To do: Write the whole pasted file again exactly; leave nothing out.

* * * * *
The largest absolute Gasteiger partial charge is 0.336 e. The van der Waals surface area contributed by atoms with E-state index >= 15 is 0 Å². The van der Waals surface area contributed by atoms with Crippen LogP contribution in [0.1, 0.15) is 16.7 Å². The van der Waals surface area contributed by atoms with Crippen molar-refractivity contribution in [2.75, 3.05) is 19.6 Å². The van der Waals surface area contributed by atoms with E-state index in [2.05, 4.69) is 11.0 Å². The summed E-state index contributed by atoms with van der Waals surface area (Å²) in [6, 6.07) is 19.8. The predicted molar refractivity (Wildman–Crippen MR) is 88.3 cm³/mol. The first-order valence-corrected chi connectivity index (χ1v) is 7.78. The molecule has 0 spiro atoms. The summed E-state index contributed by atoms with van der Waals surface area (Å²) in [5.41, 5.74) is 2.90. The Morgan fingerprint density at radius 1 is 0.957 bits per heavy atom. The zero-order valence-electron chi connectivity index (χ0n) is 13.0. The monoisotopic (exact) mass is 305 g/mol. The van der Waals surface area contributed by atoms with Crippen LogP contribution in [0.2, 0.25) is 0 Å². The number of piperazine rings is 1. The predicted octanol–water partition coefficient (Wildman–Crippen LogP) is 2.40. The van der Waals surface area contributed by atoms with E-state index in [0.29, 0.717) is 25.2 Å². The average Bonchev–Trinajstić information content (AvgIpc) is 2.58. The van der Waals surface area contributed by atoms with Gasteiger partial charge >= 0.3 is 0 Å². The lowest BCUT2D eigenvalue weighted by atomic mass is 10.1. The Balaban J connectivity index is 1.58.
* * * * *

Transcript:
The largest absolute Gasteiger partial charge is 0.336 e. The van der Waals surface area contributed by atoms with E-state index >= 15 is 0 Å². The van der Waals surface area contributed by atoms with Crippen LogP contribution in [0.1, 0.15) is 16.7 Å². The van der Waals surface area contributed by atoms with Crippen molar-refractivity contribution in [2.75, 3.05) is 19.6 Å². The van der Waals surface area contributed by atoms with E-state index in [2.05, 4.69) is 11.0 Å². The summed E-state index contributed by atoms with van der Waals surface area (Å²) in [6, 6.07) is 19.8. The predicted molar refractivity (Wildman–Crippen MR) is 88.3 cm³/mol. The first-order valence-corrected chi connectivity index (χ1v) is 7.78. The molecule has 0 spiro atoms. The summed E-state index contributed by atoms with van der Waals surface area (Å²) in [5.41, 5.74) is 2.90. The Morgan fingerprint density at radius 1 is 0.957 bits per heavy atom. The zero-order valence-electron chi connectivity index (χ0n) is 13.0. The monoisotopic (exact) mass is 305 g/mol. The van der Waals surface area contributed by atoms with Crippen LogP contribution in [0.2, 0.25) is 0 Å². The number of piperazine rings is 1. The predicted octanol–water partition coefficient (Wildman–Crippen LogP) is 2.40. The van der Waals surface area contributed by atoms with E-state index in [0.29, 0.717) is 25.2 Å². The average Bonchev–Trinajstić information content (AvgIpc) is 2.58. The van der Waals surface area contributed by atoms with Gasteiger partial charge >= 0.3 is 0 Å². The lowest BCUT2D eigenvalue weighted by atomic mass is 10.1. The Balaban J connectivity index is 1.58.